Chris Christie Picking Up Powerful Donors–And a Super-PAC
Chris Christie’s political action committee has attracted a core of powerful donors, and allies said Thursday that they have formed a super-PAC that could raise unlimited amounts to support a possible presidential run.
Phil Cox, former executive director of the Republican Governors Association, said he established the super-PAC, America Leads. Cox is also senior adviser for Leadership Matters for America, a political action committee that Christie formed in January to expand his visibility.
Even as Christie, New Jersey’s second-term governor, moves toward entering the Republican primary, reports say Jeb Bush has a fundraising lead. Leadership Matters has lured 41 donors, including Texas oilman Al Hill Jr., St. Louis financier Jeffrey Fox and Home Depot Inc. founder Ken Langone, according to a list obtained by Bloomberg News.
“He’ll be able to raise enough to be competitive,” Hill said in an interview. “When you end up putting Chris Christie on a stage in front of the American people, they will connect with him.”
The donor list didn’t include contribution amounts, though the fund has a maximum individual limit of $5,000. The roster also includes Jim Klote of Virginia, a fundraiser for 2012 Republican nominee Mitt Romney; Minnesota businessman and 2014 governor candidate Scott Honour; New York investor Nick Loeb and Boston management executive Chris Vincze.
Through super-PACs, wealthy donors can write seven- or even eight-figure checks to help candidates. Under political-finance laws, the groups can’t coordinate their efforts with campaigns. Donors can give limited amounts directly to candidates via traditional PACs.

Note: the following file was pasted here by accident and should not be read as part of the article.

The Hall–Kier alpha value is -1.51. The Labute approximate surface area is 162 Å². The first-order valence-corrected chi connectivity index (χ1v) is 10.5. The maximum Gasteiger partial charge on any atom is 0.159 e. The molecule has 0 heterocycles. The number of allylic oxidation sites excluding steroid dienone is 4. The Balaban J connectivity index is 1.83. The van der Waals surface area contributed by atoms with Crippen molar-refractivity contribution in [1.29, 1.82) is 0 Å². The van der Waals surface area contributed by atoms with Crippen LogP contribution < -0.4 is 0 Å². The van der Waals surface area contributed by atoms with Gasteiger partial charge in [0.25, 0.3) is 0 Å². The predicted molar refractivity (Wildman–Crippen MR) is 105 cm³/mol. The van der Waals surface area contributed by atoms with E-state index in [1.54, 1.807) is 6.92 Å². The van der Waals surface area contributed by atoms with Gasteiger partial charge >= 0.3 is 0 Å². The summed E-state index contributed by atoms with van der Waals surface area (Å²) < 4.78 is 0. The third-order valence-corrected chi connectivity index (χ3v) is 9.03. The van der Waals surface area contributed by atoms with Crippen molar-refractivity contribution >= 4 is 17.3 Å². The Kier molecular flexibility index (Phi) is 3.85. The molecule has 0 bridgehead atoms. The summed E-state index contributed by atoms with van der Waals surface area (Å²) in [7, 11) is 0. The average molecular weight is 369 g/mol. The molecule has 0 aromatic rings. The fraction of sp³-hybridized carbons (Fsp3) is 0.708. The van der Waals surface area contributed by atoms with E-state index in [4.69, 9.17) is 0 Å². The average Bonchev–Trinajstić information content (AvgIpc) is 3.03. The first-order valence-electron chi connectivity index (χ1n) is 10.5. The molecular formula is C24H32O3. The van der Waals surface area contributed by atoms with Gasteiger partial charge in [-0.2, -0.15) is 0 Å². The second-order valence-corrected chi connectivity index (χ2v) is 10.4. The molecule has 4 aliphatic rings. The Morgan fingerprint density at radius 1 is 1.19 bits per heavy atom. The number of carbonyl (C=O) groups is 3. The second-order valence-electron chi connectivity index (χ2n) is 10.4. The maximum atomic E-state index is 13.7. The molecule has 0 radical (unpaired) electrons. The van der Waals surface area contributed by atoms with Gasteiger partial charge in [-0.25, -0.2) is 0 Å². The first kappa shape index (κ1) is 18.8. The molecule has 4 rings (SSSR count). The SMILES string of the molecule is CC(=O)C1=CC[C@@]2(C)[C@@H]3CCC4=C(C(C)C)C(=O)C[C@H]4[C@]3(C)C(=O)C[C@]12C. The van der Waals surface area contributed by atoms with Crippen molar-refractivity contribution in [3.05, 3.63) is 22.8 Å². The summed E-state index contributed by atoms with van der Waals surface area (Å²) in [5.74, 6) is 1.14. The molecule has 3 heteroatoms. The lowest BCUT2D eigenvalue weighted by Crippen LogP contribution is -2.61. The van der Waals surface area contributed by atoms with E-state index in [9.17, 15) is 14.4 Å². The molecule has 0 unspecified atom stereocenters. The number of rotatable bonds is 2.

Cox will be director of America Leads and Paige Hahn, former finance director of the governors group, will take that role at the super-PAC. Meredith O’Rourke, campaign finance director for Florida Governor Rick Scott, will be a fundraising consultant.
“Governor Christie is exactly the kind of strong leader we need at this critical point,” Cox said in an e-mail. “He’s provided effective, conservative leadership in a deep blue state.”
“We hope he decides to run.”
Hill is chairman of AG Hill Partners, which invests in real estate and energy. The 70-year-old said he met Christie about 16 months ago when they were introduced at a Dallas Cowboys football game.
Perhaps Christie’s most enthusiastic and helpful donor is Langone, a New York investor and co-founder of Home Depot Inc., who Wednesday hosted a meet-and-greet event for him in Jupiter, Florida.
Christie, 52, will have to find his footing in a challenging field, with Bush dominating the money primary and Wisconsin Governor Scott Walker collecting support from business-minded donors Christie would have hoped to court. More than a dozen other Republicans have said they, too, are considering campaigns.
New Jersey’s governor has shown a knack for fundraising: He raised a record $106 million for the Republican Governors Association as its chairman last year and in 2013. Christie also set records for New Jersey Republicans.
New Jersey donors to Leadership Matters include trucking executive Jerry Langer and real estate investor Finn Wentworth. Motorola Solutions Inc. Chief Executive Officer Greg Brown, an Illinois resident who graduated from New Jersey’s Rutgers University and is chairman of its board of governors, also gave.
Fox, the St. Louis donor, is chairman and chief executive of Harbour Group, an investment firm.
Klote, a 50-year-old professional fundraiser for churches and nonprofits from Great Falls, Virginia, said he got to know Christie by giving money to the RGA.
“I sure talk up Chris Christie to everyone I meet,” he said. “If he runs, I will work tirelessly to support him.”
Leadership Matters announced hires with ties to former President George W. Bush. They include Brian Jones, who served on Bush’s communications staff in 2004; Kevin Shuvalov, a staffer on the 2000 campaign; and Cary Evans, who was a regional political director in 2004.
While Langone hasn’t said how much of his own money he’ll give, he predicted in an interview this year that Christie will catch fire among enough donors to be “extremely competitive” with Bush in fundraising. Bush’s team has set a goal of collecting $100 million by the end of this month.
“I’m totally confident that when people see him and hear him, he will have no trouble raising money,” Langone said. “I think this guy’s got it.”
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